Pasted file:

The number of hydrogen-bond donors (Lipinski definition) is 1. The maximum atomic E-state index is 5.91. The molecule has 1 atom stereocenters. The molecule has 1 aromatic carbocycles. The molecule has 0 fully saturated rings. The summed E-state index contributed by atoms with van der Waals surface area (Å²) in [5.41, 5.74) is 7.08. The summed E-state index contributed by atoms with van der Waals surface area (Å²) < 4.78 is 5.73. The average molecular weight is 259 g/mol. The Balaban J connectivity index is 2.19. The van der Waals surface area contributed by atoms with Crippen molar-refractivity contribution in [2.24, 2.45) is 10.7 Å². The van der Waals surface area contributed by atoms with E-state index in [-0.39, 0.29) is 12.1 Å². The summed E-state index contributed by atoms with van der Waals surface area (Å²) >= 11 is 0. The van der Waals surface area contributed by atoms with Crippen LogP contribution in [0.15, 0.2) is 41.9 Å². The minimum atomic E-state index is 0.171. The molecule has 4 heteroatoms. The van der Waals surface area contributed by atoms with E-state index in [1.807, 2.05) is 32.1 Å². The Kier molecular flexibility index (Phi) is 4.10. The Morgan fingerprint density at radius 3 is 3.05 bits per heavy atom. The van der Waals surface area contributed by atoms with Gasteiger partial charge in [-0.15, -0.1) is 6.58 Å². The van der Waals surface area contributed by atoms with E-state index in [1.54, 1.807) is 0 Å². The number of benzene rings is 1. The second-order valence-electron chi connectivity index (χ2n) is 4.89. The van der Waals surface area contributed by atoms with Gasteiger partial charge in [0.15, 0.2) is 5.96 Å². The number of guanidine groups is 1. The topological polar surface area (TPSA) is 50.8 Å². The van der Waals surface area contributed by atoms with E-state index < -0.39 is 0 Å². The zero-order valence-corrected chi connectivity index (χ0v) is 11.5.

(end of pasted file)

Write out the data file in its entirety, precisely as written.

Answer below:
The number of hydrogen-bond donors (Lipinski definition) is 1. The maximum atomic E-state index is 5.91. The molecule has 1 atom stereocenters. The molecule has 1 aromatic carbocycles. The molecule has 0 fully saturated rings. The summed E-state index contributed by atoms with van der Waals surface area (Å²) in [5.41, 5.74) is 7.08. The summed E-state index contributed by atoms with van der Waals surface area (Å²) < 4.78 is 5.73. The average molecular weight is 259 g/mol. The Balaban J connectivity index is 2.19. The van der Waals surface area contributed by atoms with Crippen molar-refractivity contribution in [2.24, 2.45) is 10.7 Å². The van der Waals surface area contributed by atoms with E-state index in [-0.39, 0.29) is 12.1 Å². The summed E-state index contributed by atoms with van der Waals surface area (Å²) >= 11 is 0. The van der Waals surface area contributed by atoms with Crippen LogP contribution in [0.15, 0.2) is 41.9 Å². The minimum atomic E-state index is 0.171. The molecule has 4 heteroatoms. The van der Waals surface area contributed by atoms with E-state index in [1.807, 2.05) is 32.1 Å². The Kier molecular flexibility index (Phi) is 4.10. The Morgan fingerprint density at radius 3 is 3.05 bits per heavy atom. The van der Waals surface area contributed by atoms with Gasteiger partial charge in [-0.15, -0.1) is 6.58 Å². The van der Waals surface area contributed by atoms with E-state index in [1.54, 1.807) is 0 Å². The number of benzene rings is 1. The second-order valence-electron chi connectivity index (χ2n) is 4.89. The van der Waals surface area contributed by atoms with Gasteiger partial charge in [0.15, 0.2) is 5.96 Å². The number of guanidine groups is 1. The topological polar surface area (TPSA) is 50.8 Å². The van der Waals surface area contributed by atoms with E-state index < -0.39 is 0 Å². The zero-order valence-corrected chi connectivity index (χ0v) is 11.5.